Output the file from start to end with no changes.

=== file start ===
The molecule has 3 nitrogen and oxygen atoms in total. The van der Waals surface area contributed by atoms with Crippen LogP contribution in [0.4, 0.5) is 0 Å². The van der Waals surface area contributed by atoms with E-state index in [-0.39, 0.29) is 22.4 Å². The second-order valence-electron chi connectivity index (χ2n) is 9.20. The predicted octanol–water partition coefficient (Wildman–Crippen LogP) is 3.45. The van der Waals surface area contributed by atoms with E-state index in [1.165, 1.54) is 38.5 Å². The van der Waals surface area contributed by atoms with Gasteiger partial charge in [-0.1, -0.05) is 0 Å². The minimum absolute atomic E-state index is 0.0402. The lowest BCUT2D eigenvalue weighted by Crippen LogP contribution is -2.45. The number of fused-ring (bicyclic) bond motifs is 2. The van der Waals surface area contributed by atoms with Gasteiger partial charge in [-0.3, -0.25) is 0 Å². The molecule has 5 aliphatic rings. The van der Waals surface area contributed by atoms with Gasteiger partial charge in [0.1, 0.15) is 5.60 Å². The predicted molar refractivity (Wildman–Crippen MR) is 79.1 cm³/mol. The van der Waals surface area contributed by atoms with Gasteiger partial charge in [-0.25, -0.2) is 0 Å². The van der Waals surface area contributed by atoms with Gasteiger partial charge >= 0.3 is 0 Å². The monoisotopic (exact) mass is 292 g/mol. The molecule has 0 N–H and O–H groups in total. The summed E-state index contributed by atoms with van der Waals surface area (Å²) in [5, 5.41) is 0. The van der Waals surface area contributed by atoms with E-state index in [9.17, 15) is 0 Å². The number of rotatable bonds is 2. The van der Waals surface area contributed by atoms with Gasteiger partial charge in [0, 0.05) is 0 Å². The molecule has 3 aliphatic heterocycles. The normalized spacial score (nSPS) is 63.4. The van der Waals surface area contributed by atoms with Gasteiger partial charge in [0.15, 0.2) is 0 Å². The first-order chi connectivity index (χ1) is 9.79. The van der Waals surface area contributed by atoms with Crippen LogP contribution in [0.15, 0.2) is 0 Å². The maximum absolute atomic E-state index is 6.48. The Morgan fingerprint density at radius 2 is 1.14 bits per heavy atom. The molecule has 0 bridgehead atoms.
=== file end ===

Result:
The molecule has 3 nitrogen and oxygen atoms in total. The van der Waals surface area contributed by atoms with Crippen LogP contribution in [0.4, 0.5) is 0 Å². The van der Waals surface area contributed by atoms with E-state index in [-0.39, 0.29) is 22.4 Å². The second-order valence-electron chi connectivity index (χ2n) is 9.20. The predicted octanol–water partition coefficient (Wildman–Crippen LogP) is 3.45. The van der Waals surface area contributed by atoms with E-state index in [1.165, 1.54) is 38.5 Å². The van der Waals surface area contributed by atoms with Gasteiger partial charge in [-0.1, -0.05) is 0 Å². The minimum absolute atomic E-state index is 0.0402. The lowest BCUT2D eigenvalue weighted by Crippen LogP contribution is -2.45. The number of fused-ring (bicyclic) bond motifs is 2. The van der Waals surface area contributed by atoms with Gasteiger partial charge in [-0.3, -0.25) is 0 Å². The molecule has 5 aliphatic rings. The van der Waals surface area contributed by atoms with Gasteiger partial charge in [0.1, 0.15) is 5.60 Å². The predicted molar refractivity (Wildman–Crippen MR) is 79.1 cm³/mol. The van der Waals surface area contributed by atoms with Gasteiger partial charge in [-0.25, -0.2) is 0 Å². The van der Waals surface area contributed by atoms with Gasteiger partial charge >= 0.3 is 0 Å². The monoisotopic (exact) mass is 292 g/mol. The molecule has 0 N–H and O–H groups in total. The summed E-state index contributed by atoms with van der Waals surface area (Å²) in [5, 5.41) is 0. The van der Waals surface area contributed by atoms with E-state index in [9.17, 15) is 0 Å². The number of rotatable bonds is 2. The van der Waals surface area contributed by atoms with Gasteiger partial charge in [0, 0.05) is 0 Å². The molecule has 3 aliphatic heterocycles. The normalized spacial score (nSPS) is 63.4. The van der Waals surface area contributed by atoms with Gasteiger partial charge in [0.15, 0.2) is 0 Å². The first-order chi connectivity index (χ1) is 9.79. The van der Waals surface area contributed by atoms with Crippen LogP contribution in [0.15, 0.2) is 0 Å². The maximum absolute atomic E-state index is 6.48. The Morgan fingerprint density at radius 2 is 1.14 bits per heavy atom. The molecule has 0 bridgehead atoms.